You may be thinking: Is a distillery really worth the 1.5-hour drive from Orlando?
Situated just outside of the main tourist area in downtown St. Augustine, the St. Augustine Distillery was founded by 20 local families, and has since grown into an operation that produces rum, vodka, bourbon, and gin. Next door, the Ice Plant — Florida’s oldest ice complex — serves craft cocktails and small bites.
I’d recommend setting aside an afternoon to explore the distillery and enjoy pre-dinner drinks and appetizers at the Ice Plant bar. Here’s what to know before you go:
The St. Augustine Distillery joined the world of craft distilling in 2013. Since then, the founding families have collaborated with farmers throughout the state to source grains for their whiskey while supporting local agriculture.
Though it’s a smaller operation than other distilleries, it doesn’t source or blend other whiskey with its bourbon. All spirits are barreled and aged, then hand-bottled by real people.
To house the operation, the distillery team sought a building with both enough space and character. The Historic FP&L Ice Plant — St. Augustine’s first power and ice complex — offered both. A hundred years ago, it was the first of its kind to prepare a commercial block of ice in Florida. Now, it’s a space to hand-craft spirits and welcome travelers for a memorable drink.
When you enter the distillery, you’ll be welcomed by a kind man who will explain the self-guided tour. It begins in a room adorned with a brief history, including how the distillery transforms local agriculture into its spirits. As you travel through the historic building, you’ll be offered samples of four cocktails featuring the distillery’s rum, vodka, gin, and bourbon. Depending upon the day you visit, you may even be able to catch the team bottle and seal spirits by hand.
The end of the tour will leave you in the gift shop, which is no small operation. At the center lies a bar where you can sample more spirits before you buy. Here, I’d recommend asking to try the bourbon used in the “Fill-Your-Own” experience, if this is something you’re considering. For $150, you hand-pour, hand-label, and hand-seal your own bottle to take home. If you’d prefer a less expensive souvenir, there are t-shirts, mixers, spirits, and mixology supplies throughout the shop that make for great memories or gifts.
Once you’ve completed your distillery tour and shopping, head over to Ice Plant for cocktails. Designed to elicit an ambiance reminiscent of a 20th-century afternoon cocktail outing, the Ice Plant focuses on the art and craft of mixing cocktails with precise measurements for the perfect flavor profiles.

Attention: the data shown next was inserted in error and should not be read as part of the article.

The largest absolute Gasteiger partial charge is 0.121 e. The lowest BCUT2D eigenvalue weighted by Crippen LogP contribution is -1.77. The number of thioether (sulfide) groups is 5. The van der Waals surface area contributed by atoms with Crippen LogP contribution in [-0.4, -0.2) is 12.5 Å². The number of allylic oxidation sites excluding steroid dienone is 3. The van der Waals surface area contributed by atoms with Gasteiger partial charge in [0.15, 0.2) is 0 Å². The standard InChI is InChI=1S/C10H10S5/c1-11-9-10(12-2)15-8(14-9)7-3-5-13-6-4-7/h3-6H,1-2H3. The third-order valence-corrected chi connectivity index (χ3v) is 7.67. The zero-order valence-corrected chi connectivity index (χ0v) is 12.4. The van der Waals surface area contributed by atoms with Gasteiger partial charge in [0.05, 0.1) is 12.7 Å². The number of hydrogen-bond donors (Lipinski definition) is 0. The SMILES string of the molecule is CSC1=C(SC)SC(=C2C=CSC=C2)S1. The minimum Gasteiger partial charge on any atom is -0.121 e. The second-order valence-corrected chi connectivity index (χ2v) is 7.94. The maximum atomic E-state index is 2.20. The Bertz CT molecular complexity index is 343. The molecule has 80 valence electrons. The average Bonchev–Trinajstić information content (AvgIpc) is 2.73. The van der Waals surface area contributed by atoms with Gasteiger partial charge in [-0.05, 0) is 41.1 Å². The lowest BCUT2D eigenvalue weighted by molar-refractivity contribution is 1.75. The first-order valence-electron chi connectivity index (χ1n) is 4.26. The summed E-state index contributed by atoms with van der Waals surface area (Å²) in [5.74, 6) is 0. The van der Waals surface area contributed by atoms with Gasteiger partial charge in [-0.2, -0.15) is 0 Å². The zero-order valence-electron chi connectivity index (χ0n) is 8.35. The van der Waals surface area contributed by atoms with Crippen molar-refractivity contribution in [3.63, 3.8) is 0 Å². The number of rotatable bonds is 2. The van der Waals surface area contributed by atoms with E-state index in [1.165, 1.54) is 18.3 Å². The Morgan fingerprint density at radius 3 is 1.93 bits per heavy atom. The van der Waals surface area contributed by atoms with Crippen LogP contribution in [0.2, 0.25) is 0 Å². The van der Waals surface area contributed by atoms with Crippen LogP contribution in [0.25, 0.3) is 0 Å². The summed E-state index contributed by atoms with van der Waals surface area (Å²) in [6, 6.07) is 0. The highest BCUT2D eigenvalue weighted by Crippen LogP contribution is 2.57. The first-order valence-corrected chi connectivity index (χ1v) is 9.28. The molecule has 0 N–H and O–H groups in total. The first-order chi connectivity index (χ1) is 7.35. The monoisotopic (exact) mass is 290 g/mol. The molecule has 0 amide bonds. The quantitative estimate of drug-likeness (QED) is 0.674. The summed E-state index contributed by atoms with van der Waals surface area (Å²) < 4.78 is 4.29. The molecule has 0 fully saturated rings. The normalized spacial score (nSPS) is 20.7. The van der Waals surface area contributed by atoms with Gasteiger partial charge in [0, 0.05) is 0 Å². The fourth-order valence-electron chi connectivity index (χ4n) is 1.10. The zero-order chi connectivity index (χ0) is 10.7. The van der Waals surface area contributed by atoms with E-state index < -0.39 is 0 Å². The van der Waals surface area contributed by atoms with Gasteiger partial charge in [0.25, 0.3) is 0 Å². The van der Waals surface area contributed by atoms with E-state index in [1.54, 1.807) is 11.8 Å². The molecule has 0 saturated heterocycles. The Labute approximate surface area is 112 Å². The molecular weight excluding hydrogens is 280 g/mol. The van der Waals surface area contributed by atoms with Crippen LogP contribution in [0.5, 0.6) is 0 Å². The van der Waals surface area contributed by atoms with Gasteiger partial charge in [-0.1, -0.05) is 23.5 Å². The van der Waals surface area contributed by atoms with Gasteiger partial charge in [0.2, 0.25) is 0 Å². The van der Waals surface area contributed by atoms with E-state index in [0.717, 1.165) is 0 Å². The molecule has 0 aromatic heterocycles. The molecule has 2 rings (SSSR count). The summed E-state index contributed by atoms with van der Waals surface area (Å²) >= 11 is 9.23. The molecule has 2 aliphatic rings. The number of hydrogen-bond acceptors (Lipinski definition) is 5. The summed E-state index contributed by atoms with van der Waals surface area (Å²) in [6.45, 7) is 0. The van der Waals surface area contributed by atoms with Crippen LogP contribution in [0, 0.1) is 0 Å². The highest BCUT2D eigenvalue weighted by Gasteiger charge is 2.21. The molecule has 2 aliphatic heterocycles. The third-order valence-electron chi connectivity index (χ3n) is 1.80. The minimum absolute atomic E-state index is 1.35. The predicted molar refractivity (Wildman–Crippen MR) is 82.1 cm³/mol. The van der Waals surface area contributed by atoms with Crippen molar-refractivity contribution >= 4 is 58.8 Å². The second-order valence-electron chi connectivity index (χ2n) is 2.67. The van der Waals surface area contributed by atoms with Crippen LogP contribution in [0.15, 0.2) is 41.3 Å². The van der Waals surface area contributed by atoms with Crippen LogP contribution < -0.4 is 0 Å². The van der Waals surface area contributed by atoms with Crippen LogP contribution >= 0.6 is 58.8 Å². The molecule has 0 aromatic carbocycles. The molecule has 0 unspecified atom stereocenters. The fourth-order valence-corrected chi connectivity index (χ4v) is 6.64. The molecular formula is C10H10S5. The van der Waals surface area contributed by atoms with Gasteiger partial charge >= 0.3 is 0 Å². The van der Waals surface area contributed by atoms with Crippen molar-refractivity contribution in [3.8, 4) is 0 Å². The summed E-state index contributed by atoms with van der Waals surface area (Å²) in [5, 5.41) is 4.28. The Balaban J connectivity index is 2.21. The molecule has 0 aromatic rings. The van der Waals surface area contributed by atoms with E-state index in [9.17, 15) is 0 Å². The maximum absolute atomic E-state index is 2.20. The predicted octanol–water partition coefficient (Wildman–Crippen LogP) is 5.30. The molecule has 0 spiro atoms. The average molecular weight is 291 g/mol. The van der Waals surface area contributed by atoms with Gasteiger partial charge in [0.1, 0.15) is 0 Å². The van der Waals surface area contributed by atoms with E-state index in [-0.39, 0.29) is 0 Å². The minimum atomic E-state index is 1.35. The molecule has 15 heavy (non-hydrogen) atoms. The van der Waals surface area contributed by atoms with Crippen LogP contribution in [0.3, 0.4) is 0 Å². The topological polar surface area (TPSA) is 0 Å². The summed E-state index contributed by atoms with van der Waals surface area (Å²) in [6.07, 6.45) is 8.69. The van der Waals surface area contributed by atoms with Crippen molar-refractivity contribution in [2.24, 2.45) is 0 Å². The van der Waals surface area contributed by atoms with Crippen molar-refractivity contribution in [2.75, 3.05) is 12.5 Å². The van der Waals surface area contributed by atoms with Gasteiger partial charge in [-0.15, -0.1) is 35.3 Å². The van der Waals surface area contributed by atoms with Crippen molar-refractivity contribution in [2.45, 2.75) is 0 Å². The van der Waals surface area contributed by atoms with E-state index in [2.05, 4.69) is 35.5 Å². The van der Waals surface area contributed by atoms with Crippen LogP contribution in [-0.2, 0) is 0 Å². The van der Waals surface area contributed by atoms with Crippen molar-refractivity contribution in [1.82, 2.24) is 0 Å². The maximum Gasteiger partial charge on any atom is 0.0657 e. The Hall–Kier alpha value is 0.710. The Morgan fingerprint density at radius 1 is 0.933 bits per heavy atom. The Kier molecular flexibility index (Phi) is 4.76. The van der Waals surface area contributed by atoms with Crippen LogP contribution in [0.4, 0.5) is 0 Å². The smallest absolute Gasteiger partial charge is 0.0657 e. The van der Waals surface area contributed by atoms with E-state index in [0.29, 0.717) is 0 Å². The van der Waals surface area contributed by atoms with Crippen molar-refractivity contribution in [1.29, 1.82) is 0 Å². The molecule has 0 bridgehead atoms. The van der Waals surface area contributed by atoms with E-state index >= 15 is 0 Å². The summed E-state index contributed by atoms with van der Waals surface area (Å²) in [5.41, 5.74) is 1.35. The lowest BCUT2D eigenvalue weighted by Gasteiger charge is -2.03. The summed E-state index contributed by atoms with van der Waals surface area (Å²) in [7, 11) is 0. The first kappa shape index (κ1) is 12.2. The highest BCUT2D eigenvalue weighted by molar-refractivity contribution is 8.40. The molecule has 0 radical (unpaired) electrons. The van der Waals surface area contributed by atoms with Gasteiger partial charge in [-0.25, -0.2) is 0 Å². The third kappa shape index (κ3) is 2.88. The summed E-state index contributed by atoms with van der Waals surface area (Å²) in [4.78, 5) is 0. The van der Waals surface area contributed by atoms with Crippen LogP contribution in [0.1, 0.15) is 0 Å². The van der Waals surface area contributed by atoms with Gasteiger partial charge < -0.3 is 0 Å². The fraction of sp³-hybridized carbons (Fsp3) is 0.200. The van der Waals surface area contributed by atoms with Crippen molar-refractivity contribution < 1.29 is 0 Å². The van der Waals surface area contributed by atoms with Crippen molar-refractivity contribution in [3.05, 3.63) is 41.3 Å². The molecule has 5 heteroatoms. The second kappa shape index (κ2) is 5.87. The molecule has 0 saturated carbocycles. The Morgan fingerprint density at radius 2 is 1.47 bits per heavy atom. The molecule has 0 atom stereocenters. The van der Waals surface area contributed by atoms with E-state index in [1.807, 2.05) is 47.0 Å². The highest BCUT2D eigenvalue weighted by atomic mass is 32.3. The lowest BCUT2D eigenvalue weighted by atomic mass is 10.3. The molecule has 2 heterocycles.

In keeping with the building’s history, the bartenders hand-cut ice from large blocks of slow-frozen filtered water to get “clear, hard ice, free of imperfections.” The first page of the menu details the ice process, including the distillery’s mission to “return to the craft of ice harvesting” so the “bartenders can make drinks colder and with precisely the desired amount of dilution.”
The “Signature Cocktails” portion of the menu features options that you’ll only find at the Ice Plant, including the “Night Moves,” a bourbon-based drink with Armagnac, China-China, Chareau, and both Angostura and passionfruit bitters. $13.
If you want something extra fun and photo-worthy, order an “Aku Aku Lapu” to share. This refreshing, flavor-packed punch is poured with whiterum, overproof rum, passionfruit, lime, pineapple, orgeat, and Angostura bitters. Not only is it refreshing — it’s served in a head-turning golden pineapple cup. $24.
If you’re hungry, Ice Plant also offers small plates and entrees, including house-made pimento cheese ($9), local shrimp ceviche ($14), the Ice Plant Burger ($17), and more. These dishes are prepared with a farm-to-table approach using grass-fed beef and local seafood. Vegetarian options are available as well.
Though the distillery isn’t your typical Bourbon-Trail experience, it’s well worth the drive to see the family-owned operation in action.